Texas law requires that all marriages in the state be ended with a final appearance before the court and the issuance of a final decree of divorce. When there is complete consensus on the disposition of debts, liabilities, community property and child support arrangements between the two divorcing parties, then they may fill out the final decree on their own and bring it in for a short series of questions and testimony known as the “prove-up.”
If one ex-spouse will be paying child support to the other, then the court will need a copy of any applicable employee’s withholding order. The partner who is requesting the divorce must bring proof that the other spouse was served with the papers or an official waiver of service that was stamped and processed at least ten days previously. All information must be provided in triplicate.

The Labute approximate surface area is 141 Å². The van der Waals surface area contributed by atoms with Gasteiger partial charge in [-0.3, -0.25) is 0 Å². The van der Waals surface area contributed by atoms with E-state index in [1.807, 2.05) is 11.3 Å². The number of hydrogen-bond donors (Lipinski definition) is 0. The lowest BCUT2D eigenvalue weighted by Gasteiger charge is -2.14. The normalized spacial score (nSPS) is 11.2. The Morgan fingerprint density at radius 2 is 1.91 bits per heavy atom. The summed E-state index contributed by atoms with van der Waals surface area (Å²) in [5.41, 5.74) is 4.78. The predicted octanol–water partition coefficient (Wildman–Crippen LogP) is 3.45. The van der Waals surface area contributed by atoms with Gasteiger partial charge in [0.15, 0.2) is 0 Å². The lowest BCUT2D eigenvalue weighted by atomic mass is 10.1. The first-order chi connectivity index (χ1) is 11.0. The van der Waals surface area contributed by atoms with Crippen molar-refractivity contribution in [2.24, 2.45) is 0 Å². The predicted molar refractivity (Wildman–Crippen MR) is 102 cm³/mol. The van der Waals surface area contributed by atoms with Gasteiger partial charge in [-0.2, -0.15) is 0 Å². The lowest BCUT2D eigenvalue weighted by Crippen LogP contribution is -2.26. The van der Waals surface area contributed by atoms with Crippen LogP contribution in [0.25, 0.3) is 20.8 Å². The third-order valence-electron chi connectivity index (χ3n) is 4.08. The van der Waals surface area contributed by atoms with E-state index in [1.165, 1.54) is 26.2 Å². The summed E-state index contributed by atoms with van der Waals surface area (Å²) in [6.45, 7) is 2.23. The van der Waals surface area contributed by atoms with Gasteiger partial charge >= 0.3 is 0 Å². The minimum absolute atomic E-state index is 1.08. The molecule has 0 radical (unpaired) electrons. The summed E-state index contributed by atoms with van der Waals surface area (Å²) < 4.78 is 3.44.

When the case is called, the person petitioning for the divorce must approach the bench and give the judge the necessary documentation, including the completed final decree. They may then read from a short script that may cover all relevant issues, although the judge might still have further questions to ask. If everything is to the judge’s satisfaction, then he or she will sign and date the final decree. From that moment on the couple are considered to be divorced.
If there is contention between the departing partners over any substantial issue relating to the divorce, then it may be a good idea to consult with an attorney. Either spouse will have the right to file an appeal against any decision made by the judge for 30 days, and an attorney may be helpful in framing and delivering that appeal.
Source: State Bar of Texas, “Pro Se Divorce Handbook“, November 10, 2014